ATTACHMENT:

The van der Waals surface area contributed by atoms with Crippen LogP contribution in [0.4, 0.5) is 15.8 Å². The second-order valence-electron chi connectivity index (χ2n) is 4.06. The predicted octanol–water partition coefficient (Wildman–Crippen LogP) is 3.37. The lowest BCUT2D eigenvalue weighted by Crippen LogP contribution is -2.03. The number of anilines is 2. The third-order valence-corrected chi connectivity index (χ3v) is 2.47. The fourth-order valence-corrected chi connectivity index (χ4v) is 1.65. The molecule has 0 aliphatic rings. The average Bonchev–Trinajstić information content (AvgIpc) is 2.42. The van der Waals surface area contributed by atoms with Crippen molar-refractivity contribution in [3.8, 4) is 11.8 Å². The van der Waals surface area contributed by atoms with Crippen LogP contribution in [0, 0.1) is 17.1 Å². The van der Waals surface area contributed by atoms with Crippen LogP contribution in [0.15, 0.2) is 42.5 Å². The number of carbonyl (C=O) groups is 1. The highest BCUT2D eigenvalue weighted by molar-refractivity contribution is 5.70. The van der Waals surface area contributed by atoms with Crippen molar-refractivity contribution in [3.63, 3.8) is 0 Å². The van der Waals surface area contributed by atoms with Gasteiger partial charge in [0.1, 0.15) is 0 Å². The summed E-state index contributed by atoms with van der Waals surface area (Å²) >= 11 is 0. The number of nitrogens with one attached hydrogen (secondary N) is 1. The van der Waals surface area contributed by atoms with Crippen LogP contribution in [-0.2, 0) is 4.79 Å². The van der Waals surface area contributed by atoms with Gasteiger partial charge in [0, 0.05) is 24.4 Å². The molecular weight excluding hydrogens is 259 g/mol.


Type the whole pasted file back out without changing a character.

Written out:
The van der Waals surface area contributed by atoms with Crippen LogP contribution in [0.4, 0.5) is 15.8 Å². The second-order valence-electron chi connectivity index (χ2n) is 4.06. The predicted octanol–water partition coefficient (Wildman–Crippen LogP) is 3.37. The lowest BCUT2D eigenvalue weighted by Crippen LogP contribution is -2.03. The number of anilines is 2. The third-order valence-corrected chi connectivity index (χ3v) is 2.47. The fourth-order valence-corrected chi connectivity index (χ4v) is 1.65. The molecule has 0 aliphatic rings. The average Bonchev–Trinajstić information content (AvgIpc) is 2.42. The van der Waals surface area contributed by atoms with Crippen molar-refractivity contribution in [3.8, 4) is 11.8 Å². The van der Waals surface area contributed by atoms with Crippen LogP contribution in [0, 0.1) is 17.1 Å². The van der Waals surface area contributed by atoms with Crippen LogP contribution in [0.15, 0.2) is 42.5 Å². The number of carbonyl (C=O) groups is 1. The highest BCUT2D eigenvalue weighted by molar-refractivity contribution is 5.70. The van der Waals surface area contributed by atoms with Crippen molar-refractivity contribution in [3.63, 3.8) is 0 Å². The van der Waals surface area contributed by atoms with Gasteiger partial charge in [0.1, 0.15) is 0 Å². The summed E-state index contributed by atoms with van der Waals surface area (Å²) >= 11 is 0. The number of nitrogens with one attached hydrogen (secondary N) is 1. The van der Waals surface area contributed by atoms with Crippen LogP contribution in [-0.2, 0) is 4.79 Å². The van der Waals surface area contributed by atoms with Gasteiger partial charge in [0, 0.05) is 24.4 Å². The molecular weight excluding hydrogens is 259 g/mol.